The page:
By RICARDO WELLS
FOR many, the joys of professional sports and the fandom that comes along with it exist within the win/loss ratios of those we cheer. However, for a country eyeing development on all fronts, success has to be marked by the improvements shown along the route.
With the Pure Silk-Bahamas LPGA Classic moving into its fifth installment later this month at the Ocean Club course, Georgette Rolle has and continues to be the mark by which we grade the advancement of golf in the Bahamas.
The 31-year-old’s two previous performances at the event - a season opener for the US women’s professional tour - have been less than stellar when compared to the more formidable international participants. So far, she has failed to make the halfway cut. But the reality is, her showing year in, year out at the event proves that with determination and practice, the talent here can be placed in a position to not only shine, but inspire.
Speaking to Rolle this week about her preparation for the 2017 tournament, to be played January 26 to 29 with a field of 108, she called the opportunity to represent her country “huge”, adding that the chance to showcase her skills in the Bahamas allows her the chance to illustrate to the next generation of local golfers - many of whom she coaches - that success is plausible with hard work.
“As the event is right here at home, I’m thankful for the support from the Ministry of Sports, Ministry of Tourism and the Bahamas Golf Federation (BGF),” she told Fourth Quarter Press. “More importantly my students and their parents have been such an inspiration that I feel like I’ve already won the event.
“The event definitely jumpstarts the year and gets my competitive spirit at its peak. It motivates me to compete within myself and this male-dominated industry to be the best instructor in the Bahamas. It is the spark I use to ensure I’m well educated on new and innovative learning techniques to deliver to my students.”
Rolle has been one of the strongest proponents in ensuring the success of the tournament’s clinic. Last year, about 40 students from public, private and home-schooled institutions were coached in basic techniques by Rolle and several of her Pure Silk-Bahamas LPGA Classic counterparts.
Furthering her point on the growth of the sport in the Bahamas, she said: “The work that the Ministry of Sports and Tourism are doing by bringing four professional golf events to our home is the catalyst for revitalising the game and increasing awareness. I’m just happy to be in a position to take advantage of these opportunities as Glen Archer, the BGF president, always says ‘the next good thing to being born is good timing’.”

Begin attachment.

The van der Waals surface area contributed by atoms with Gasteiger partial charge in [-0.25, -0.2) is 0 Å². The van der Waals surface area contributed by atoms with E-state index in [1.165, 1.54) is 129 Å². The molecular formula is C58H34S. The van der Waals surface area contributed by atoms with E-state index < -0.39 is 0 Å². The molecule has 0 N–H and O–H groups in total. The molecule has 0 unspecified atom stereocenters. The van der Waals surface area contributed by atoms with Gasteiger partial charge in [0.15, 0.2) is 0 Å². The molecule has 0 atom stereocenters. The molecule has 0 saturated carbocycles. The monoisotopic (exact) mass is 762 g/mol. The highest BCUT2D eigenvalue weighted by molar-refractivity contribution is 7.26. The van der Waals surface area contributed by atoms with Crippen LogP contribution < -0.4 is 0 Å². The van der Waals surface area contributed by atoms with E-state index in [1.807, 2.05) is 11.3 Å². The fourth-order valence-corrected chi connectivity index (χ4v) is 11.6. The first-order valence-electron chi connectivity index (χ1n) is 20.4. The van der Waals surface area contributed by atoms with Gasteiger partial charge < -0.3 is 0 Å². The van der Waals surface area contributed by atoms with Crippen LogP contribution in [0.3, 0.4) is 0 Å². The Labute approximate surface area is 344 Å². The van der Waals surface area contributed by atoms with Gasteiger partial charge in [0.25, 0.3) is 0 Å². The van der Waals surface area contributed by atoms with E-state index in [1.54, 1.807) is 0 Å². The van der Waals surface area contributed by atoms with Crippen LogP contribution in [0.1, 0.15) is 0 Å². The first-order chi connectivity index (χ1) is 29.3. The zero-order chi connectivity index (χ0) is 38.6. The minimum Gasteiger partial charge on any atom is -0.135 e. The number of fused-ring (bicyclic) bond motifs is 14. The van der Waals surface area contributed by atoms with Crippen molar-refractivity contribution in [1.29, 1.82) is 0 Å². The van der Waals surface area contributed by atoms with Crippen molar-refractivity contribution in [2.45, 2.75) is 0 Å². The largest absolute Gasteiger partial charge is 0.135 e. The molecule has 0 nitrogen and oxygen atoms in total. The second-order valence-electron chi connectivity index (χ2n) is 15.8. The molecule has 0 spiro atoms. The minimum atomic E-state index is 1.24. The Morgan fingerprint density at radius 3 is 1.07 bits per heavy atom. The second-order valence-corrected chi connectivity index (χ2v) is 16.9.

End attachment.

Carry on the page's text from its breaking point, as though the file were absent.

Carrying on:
She continued: “As I see it, the sport is moving forward in a number of other ways: the Bahamas Golf Federation is working hard to offer its membership more benefits, thereby increasing and retaining it through a better tournament schedule, better golf course rates and better overall support with cutting edge golf software that’s used worldwide. Its junior division is also making strides by getting players into more international events and bringing one here this February at the Albany Golf Club.
“The golf courses such as the Ocean Club have opened its doors by offering junior golf scholarships yearly to approximately 10 participants. That’s a huge step towards growing the game, and I, along with the juniors, their parents and the BGF, are extremely grateful for the vision of their leadership with this initiative. Craig Flowers is ensuring that the nine-hole golf course and practice facility is completed for the growth of the game so that young people can have can have a place to learn and play.
“My initiative, Fourteen Clubs Golf Academy, has been making inroads with junior golf development. With our pilot of the school golf programme this past semester through the Ministry of Education, Mcdonald’s and Atlantis as sponsors, we have exposed more than 400 students to golf through their PE classes.”
Rolle said she has seen talent that cannot go untapped. “We have invited them to join our golf course programme so that we can develop them further. We also have great talent in our golf course programme and the coaches are all fully committed to creating an army of amazing junior golfers. This is only the beginning. This is a great time for golf in the Bahamas.
Rolle said she remains hopeful that her participation in the Pure Silk-Bahamas Classic leads to more participants in her Fourteen Clubs Golf Academy and the overall game of golf in the Bahamas.
She claimed the LPGA has done a remarkable job through Global Golf donating funds and equipment to junior golf, which helps that growth. Away from that, she added that the LPGA has also donated golf balls to Fourteen Clubs Golf Academy which has helped their programme.
Rolle has taken a break from teaching to focus on this season, but plans to return the programme shortly.
• Ricardo Wells writes Fourth Quarter Press every Monday. Comments to firstname.lastname@example.org